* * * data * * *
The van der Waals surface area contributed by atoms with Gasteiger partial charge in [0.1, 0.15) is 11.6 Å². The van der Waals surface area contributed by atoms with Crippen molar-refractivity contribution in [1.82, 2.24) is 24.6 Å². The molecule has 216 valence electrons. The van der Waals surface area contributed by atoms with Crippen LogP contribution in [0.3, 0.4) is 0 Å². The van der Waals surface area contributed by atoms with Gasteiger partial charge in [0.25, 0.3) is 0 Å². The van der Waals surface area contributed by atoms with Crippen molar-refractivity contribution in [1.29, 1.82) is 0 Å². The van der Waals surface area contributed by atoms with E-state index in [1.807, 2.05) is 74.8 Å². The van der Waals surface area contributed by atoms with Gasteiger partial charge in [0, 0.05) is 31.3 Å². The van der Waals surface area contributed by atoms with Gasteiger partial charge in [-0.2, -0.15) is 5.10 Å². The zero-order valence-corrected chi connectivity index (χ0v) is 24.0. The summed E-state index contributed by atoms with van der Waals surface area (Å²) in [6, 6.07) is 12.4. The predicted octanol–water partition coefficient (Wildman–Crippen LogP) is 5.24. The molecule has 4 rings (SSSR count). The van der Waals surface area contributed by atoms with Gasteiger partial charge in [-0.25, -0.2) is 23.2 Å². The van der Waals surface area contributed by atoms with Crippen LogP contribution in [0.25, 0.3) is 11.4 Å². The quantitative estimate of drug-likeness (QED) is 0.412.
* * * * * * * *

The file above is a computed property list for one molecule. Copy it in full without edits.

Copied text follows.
The van der Waals surface area contributed by atoms with Gasteiger partial charge in [0.1, 0.15) is 11.6 Å². The van der Waals surface area contributed by atoms with Crippen molar-refractivity contribution in [1.82, 2.24) is 24.6 Å². The molecule has 216 valence electrons. The van der Waals surface area contributed by atoms with Crippen LogP contribution in [0.3, 0.4) is 0 Å². The van der Waals surface area contributed by atoms with Gasteiger partial charge in [0.25, 0.3) is 0 Å². The van der Waals surface area contributed by atoms with Crippen molar-refractivity contribution in [1.29, 1.82) is 0 Å². The van der Waals surface area contributed by atoms with E-state index in [1.807, 2.05) is 74.8 Å². The van der Waals surface area contributed by atoms with Gasteiger partial charge in [0, 0.05) is 31.3 Å². The van der Waals surface area contributed by atoms with Gasteiger partial charge in [-0.2, -0.15) is 5.10 Å². The zero-order valence-corrected chi connectivity index (χ0v) is 24.0. The summed E-state index contributed by atoms with van der Waals surface area (Å²) in [6, 6.07) is 12.4. The predicted octanol–water partition coefficient (Wildman–Crippen LogP) is 5.24. The molecule has 4 rings (SSSR count). The van der Waals surface area contributed by atoms with Gasteiger partial charge in [-0.25, -0.2) is 23.2 Å². The van der Waals surface area contributed by atoms with Crippen LogP contribution in [0.25, 0.3) is 11.4 Å². The quantitative estimate of drug-likeness (QED) is 0.412.